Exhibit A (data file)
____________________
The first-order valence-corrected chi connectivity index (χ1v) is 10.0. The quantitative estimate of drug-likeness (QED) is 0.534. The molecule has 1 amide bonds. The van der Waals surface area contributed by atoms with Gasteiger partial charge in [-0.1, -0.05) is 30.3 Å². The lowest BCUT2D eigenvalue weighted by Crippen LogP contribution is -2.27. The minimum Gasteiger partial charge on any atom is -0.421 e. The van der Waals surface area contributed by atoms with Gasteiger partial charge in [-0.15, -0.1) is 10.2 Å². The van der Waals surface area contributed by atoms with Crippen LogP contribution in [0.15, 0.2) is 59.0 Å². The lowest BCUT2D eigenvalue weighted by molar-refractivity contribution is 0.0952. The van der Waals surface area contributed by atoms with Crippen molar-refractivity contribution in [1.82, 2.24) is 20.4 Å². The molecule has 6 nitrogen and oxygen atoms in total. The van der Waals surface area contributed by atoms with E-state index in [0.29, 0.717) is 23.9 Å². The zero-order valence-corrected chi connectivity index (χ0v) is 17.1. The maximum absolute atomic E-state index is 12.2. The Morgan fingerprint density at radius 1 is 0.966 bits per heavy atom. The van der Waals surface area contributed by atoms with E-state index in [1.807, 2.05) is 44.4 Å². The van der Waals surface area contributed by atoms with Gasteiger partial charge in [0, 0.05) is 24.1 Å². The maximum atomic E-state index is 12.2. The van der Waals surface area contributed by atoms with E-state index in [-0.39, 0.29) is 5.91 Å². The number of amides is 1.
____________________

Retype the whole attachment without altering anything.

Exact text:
The first-order valence-corrected chi connectivity index (χ1v) is 10.0. The quantitative estimate of drug-likeness (QED) is 0.534. The molecule has 1 amide bonds. The van der Waals surface area contributed by atoms with Gasteiger partial charge in [-0.1, -0.05) is 30.3 Å². The lowest BCUT2D eigenvalue weighted by Crippen LogP contribution is -2.27. The minimum Gasteiger partial charge on any atom is -0.421 e. The van der Waals surface area contributed by atoms with Gasteiger partial charge in [-0.15, -0.1) is 10.2 Å². The van der Waals surface area contributed by atoms with Crippen LogP contribution in [0.15, 0.2) is 59.0 Å². The lowest BCUT2D eigenvalue weighted by molar-refractivity contribution is 0.0952. The van der Waals surface area contributed by atoms with Crippen molar-refractivity contribution in [1.82, 2.24) is 20.4 Å². The molecule has 6 nitrogen and oxygen atoms in total. The van der Waals surface area contributed by atoms with E-state index in [0.29, 0.717) is 23.9 Å². The zero-order valence-corrected chi connectivity index (χ0v) is 17.1. The maximum absolute atomic E-state index is 12.2. The Morgan fingerprint density at radius 1 is 0.966 bits per heavy atom. The van der Waals surface area contributed by atoms with E-state index in [1.807, 2.05) is 44.4 Å². The van der Waals surface area contributed by atoms with Gasteiger partial charge in [0, 0.05) is 24.1 Å². The maximum atomic E-state index is 12.2. The van der Waals surface area contributed by atoms with E-state index in [-0.39, 0.29) is 5.91 Å². The number of amides is 1.